1700-2300 MHz Band Planning

The management rights (MR) for the 1700-2300 MHz band expire on 31 March 2021. In 2020, RSM consulted industry on re-planning options for the band. Those submissions have now been considered and decisions made.

Re-planning the 1710–2300 MHz Band – Decisions

Revision (15 February 2021)

In the re-planning decisions document, we stipulated that licences for satellite / space operations shared with terrestrial service in the 2025 - 2081.5 MHz band shall operate at a minimum elevation of 10 degrees above the horizon in order to minimise spectrum denial to fixed services. After publishing the decisions document, we were approached by stakeholders who were concerned that this would disproportionately limit their capabilities for tracking satellites.

To provide flexibility for the space industry, we have replaced the 10 degree minimum elevation requirement with an alternative requirement where any satellite earth station’s maximum EIRP towards the horizon shall be less than 27dBW/100KHz. The alternative requirement maintains the same EIRP value towards the horizon as our original assessment on spectrum denial. To be able to meet the 27dBW/100KHz limit while operating lower than 10 degree elevation, satellite / space operations licensees will need to antenna with higher performance than our original assessment. This alternative requirement will not create additional spectrum denial for fixed services sharing the same band. In addition, given the nature of the deployment scenario, there will be limited number of sites in New Zealand where satellite / space operations stations will be licenced.

Although we have provided an alternative requirement to the minimum elevation of 10 degrees, the minimum elevation requirements of ITU Radio Regulation (edition 2020) Articles 21.14 and 21.15, comprising Section IV of Article 21, “Minimum angle of elevation of earth stations”, still apply.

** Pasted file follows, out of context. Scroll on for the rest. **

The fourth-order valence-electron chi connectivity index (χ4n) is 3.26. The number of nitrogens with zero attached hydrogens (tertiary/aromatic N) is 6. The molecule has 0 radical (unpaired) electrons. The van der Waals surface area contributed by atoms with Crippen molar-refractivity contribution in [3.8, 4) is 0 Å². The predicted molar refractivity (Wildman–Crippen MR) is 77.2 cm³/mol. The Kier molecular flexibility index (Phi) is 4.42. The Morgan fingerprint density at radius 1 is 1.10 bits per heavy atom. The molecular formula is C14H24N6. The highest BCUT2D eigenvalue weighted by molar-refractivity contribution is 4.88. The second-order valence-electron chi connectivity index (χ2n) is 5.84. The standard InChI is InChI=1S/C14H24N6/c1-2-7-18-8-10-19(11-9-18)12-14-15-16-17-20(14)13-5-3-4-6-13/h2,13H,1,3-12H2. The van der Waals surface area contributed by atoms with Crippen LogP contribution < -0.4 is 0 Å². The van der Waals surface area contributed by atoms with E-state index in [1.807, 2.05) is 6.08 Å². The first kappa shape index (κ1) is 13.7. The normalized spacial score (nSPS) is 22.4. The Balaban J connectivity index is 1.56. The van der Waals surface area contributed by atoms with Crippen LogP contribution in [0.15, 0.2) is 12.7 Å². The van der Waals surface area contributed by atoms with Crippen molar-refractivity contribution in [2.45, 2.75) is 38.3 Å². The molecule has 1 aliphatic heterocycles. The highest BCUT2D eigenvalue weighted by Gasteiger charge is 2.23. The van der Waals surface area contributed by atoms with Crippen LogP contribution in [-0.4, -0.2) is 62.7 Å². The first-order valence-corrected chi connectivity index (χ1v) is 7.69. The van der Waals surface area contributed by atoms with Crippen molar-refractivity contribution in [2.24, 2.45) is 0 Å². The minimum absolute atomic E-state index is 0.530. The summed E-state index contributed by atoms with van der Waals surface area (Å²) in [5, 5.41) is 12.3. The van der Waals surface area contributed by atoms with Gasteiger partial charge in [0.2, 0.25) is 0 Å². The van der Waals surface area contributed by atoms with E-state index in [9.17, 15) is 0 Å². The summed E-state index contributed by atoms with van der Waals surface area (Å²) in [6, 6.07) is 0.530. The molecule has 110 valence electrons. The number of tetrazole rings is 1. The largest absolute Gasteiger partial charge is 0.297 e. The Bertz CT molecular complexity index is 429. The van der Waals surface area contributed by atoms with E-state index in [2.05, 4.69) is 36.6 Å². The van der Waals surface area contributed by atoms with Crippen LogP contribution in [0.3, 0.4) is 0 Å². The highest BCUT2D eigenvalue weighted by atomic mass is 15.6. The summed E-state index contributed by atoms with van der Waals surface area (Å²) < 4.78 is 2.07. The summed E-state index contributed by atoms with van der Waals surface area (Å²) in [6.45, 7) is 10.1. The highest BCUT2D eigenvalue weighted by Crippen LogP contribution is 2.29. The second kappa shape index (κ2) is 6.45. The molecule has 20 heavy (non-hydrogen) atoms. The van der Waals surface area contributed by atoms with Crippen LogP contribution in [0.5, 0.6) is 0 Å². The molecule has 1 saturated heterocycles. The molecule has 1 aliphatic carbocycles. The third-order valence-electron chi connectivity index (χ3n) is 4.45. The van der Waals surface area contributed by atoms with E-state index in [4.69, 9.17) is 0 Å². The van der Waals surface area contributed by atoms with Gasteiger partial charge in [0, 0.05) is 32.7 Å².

There were twenty-eight submissions received, from telecommunication, space, Programme Making and Special Events (PMSE) industries, and government agencies.  After reviewing the submissions, RSM has now determined the future band plan, including the policy and technical requirements. The decisions will take effect from 1 April 2021, once the existing management rights expire.

  • 1785–1805 MHz (“1800 MHz Duplex Gap”)
    The 1800 MHz duplex gap will be allocated to radio microphones. The licence conditions can be found from Radiocommunications Regulations (General User Radio License for Short Range Devices) Notice 2020(external link).
  • 2010–2025 MHz (“Unpaired 2000 MHz Band”)
    RSM has decided to postpone a decision on the band 2010–2025 MHz until there is clarity on international harmonised usage.
  • 2025–2110 MHz/2200–2290 MHz (“Paired 2200 MHz Band”)
    RSM will make the lower portion of the paired 2200 MHz band (2025-2081.5 MHz/2200-2256.5 MHz) available for shared use between space and fixed services.
    The upper portion of the band (2081.5–2110 MHz/2256.5–2290 MHz) will be allocated to SO, EES and SR exclusively.
  • 1980–2010/2170–2200 MHz (“paired 2100 MHz band extension”)
    Considering the range of uses suggested by the submissions, RSM has decided to reserve the band for short-term trial opportunities, pending a later decision about long term allocation.

 

Re-planning the 1710–2300 MHz Band – Decisions [PDF, 1.2 MB]

Consultation 2020

RSM published a discussion document on replanning 1700-2100 MHz at the end of February 2020.  View the consultation webpage.

Corrigendum to the discussion document (July 2020)

In the discussion document there is an error in section 3.3.2 (figure 1) and in section 3.4 (page 11) with the uplink and downlink bands for space operation in the Paired 2200 MHz band.  2081.5-2110 MHz should be for Earth-to-space and 2256.6-2290 MHz for space-to-Earth, rather than vice versa.